Aircraft developers believe these five pieces of technology need to be improved to make attritable aircraft work.

Advanced manufacturing and engineering

Digital engineering will be key to balancing the cost and capability of attritable aircraft, before using funds for building prototypes and flight testing, says Shane Arnott, director of Boeing Australia’s Airpower Teaming System programme.

Boeing Airpower Teaming System rendering

Source: Boeing

Air teaming requires new forms of control automation to reduce the burden on pilots and ground operators

“For example, through application of digital engineering, Boeing Australia has a digital twin of the entire Boeing Airpower Teaming System aircraft design that we’ve been able to ‘fly’ thousands of times under different scenarios to test aircraft performance, the mission system and many other components necessary for capable attritable aircraft,” he says.

Moreover, tools such as additive manufacturing, autonomy in the fabrication plant and digital engineering, are needed to quicken the pace of innovation, says Scott Wierzbanowski, programme manager for the Defense Advanced Research Projects Agency’s (DARPA) X-61 Gremlins programme.

“Whereas it may typically take three to five years to build a clean sheet autonomous air vehicle, driving the build cycle down to 12 to 18 months not only regulates non-recurring costs, but also pushes cutting edge technology out to the field sooner,” he says.

Trustworthy autonomy

Managing loyal wingman or swarms of attritable UAVs can’t add tasks to overworked pilots and ground operators. Instead, new forms of flight control automation and artificially intelligent software need to be developed.

“Scaling up quantities of deployed vehicles must be done in parallel with the reduction of the number of human operators required to control them,” says Tim Keeter, Dynetics X-61 Gremlins programme manager. “From force composition, to mission planning, to engagement, the commander’s intent needs to be clearly and simply communicated by the operator and autonomously implemented by artificially intelligent agents distributed throughout the system.”

Autonomy is also needed to cope when adversaries, such as Russia or China, use electronic warfare to jam or disrupt communication between operators and UAVs.

“Denied environments will stress these future systems to intelligently adapt when individual aircraft are lost, to identify new threats or changes in an adversary’s tactics, and to quickly fuse data from multiple, distributed sensors for consumption by the swarm, as well as by the human operator,” says Keeter.


Cheaper jet turbines

Because attritbale aircraft would likely only have lifecycles of 20 to 30 missions – more than single-use cruise missiles, but less than manned jet fighters – new turbines need to be developed to fit this novel application.

“The cost of engines in the 700lb-thrust and smaller class is a significant factor in the cost of an attritable vehicle. Lower vehicle costs promote greater use of attritable vehicles, which increases the demand for engine production,” says Keeter of Dynetics. “Additionally, engines that are optimized for reuse with quick refurbishment times as opposed to being expendable, offer a greater advantage for attritable vehicles that are also recoverable. Above all, a revisualisation of engine design to reduce parts count, materials, machining and touch labor costs that are achievable through additive manufacturing and new production technologies is key.”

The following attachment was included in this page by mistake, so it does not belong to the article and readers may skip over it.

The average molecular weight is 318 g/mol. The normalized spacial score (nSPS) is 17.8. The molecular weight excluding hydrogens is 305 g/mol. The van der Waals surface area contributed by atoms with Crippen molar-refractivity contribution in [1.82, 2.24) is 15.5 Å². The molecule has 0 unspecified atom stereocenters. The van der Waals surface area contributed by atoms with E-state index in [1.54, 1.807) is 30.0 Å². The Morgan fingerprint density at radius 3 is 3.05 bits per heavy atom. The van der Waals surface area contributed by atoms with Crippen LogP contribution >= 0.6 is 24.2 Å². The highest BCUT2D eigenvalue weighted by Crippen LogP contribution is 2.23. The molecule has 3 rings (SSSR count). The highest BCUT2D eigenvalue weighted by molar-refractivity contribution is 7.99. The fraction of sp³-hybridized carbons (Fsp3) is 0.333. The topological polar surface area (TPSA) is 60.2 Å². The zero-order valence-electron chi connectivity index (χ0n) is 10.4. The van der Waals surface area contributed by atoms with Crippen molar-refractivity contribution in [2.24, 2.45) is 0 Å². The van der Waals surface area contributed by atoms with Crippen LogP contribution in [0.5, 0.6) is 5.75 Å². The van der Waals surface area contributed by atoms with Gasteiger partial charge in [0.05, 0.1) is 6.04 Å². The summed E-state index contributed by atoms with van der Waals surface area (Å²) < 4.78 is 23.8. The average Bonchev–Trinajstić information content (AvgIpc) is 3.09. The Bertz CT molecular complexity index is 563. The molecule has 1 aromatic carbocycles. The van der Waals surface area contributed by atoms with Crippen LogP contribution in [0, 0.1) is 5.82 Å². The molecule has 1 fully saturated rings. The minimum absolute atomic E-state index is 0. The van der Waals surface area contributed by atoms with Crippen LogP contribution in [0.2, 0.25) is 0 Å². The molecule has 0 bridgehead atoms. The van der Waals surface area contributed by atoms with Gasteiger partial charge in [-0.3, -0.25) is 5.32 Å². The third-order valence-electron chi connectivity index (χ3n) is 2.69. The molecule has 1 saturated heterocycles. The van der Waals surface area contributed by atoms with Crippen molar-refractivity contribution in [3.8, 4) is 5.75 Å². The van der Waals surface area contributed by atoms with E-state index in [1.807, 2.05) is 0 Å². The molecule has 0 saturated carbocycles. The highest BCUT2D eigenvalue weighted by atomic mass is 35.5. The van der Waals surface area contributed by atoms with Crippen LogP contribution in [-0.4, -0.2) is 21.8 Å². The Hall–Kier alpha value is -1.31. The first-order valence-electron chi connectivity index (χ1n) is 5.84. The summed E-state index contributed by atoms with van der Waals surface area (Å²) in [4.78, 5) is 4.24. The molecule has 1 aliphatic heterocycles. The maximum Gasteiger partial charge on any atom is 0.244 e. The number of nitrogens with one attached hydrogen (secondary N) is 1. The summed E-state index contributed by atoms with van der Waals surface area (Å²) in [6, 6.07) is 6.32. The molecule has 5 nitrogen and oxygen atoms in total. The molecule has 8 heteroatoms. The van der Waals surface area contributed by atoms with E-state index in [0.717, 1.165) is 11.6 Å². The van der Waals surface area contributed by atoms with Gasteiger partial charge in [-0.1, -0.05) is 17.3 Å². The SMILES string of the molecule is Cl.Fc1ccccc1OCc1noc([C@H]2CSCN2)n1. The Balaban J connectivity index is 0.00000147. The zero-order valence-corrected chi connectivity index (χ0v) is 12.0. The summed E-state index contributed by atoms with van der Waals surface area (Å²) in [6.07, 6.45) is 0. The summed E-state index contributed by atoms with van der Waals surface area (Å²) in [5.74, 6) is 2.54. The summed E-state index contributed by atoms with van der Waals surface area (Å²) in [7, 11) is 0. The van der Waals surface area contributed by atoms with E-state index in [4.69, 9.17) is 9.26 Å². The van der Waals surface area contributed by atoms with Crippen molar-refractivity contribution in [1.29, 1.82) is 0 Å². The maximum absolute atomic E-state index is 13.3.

Cheaper mission systems

For an attritable aircraft to be low-cost enough to be lost to combat attrition its subsystems and payloads also need to be inexpensive.

“There are certainly payloads that can fit the attritable price range, but many are at the lower end of the capability spectrum or are single-mode and capability systems,” says Steve Fendley, president of Kratos’s unmanned systems division. “There will likely be continued focus on producing mission payloads near the technical edge of the envelope, but with an objective for a significantly reduced cost, where even the high-capability payloads can be considered attritable.”

Another way to reduce costs would be to network and synthesise information gathered from inexpensive sensors across a group of UAVs, giving operators data without having to risk a single $5 million to $10 million multi-mode sensor, he says. “In this case, UAVs would be deployed in numbers and would work as integrated teams to satisfy the mission requirement,” says Fendley.


Airborne recovery

More work needs to be done to perfect recovering UAVs in midair, says Keeter of Dynetics.

“While most may struggle to think of airborne recoverability as a technology, it is in fact a collection of enabling technologies like precision navigation, innovative recovery systems, robust safety systems, aerial networks, mass property management, structural design elements to enable recovery, and specialized avionics,” he says. “Going the next step to attritable aircraft that are also recoverable allows vehicle costs to amortise across multiple uses, enables use of high-performance and high-cost payloads, and can significantly lower average mission cost.”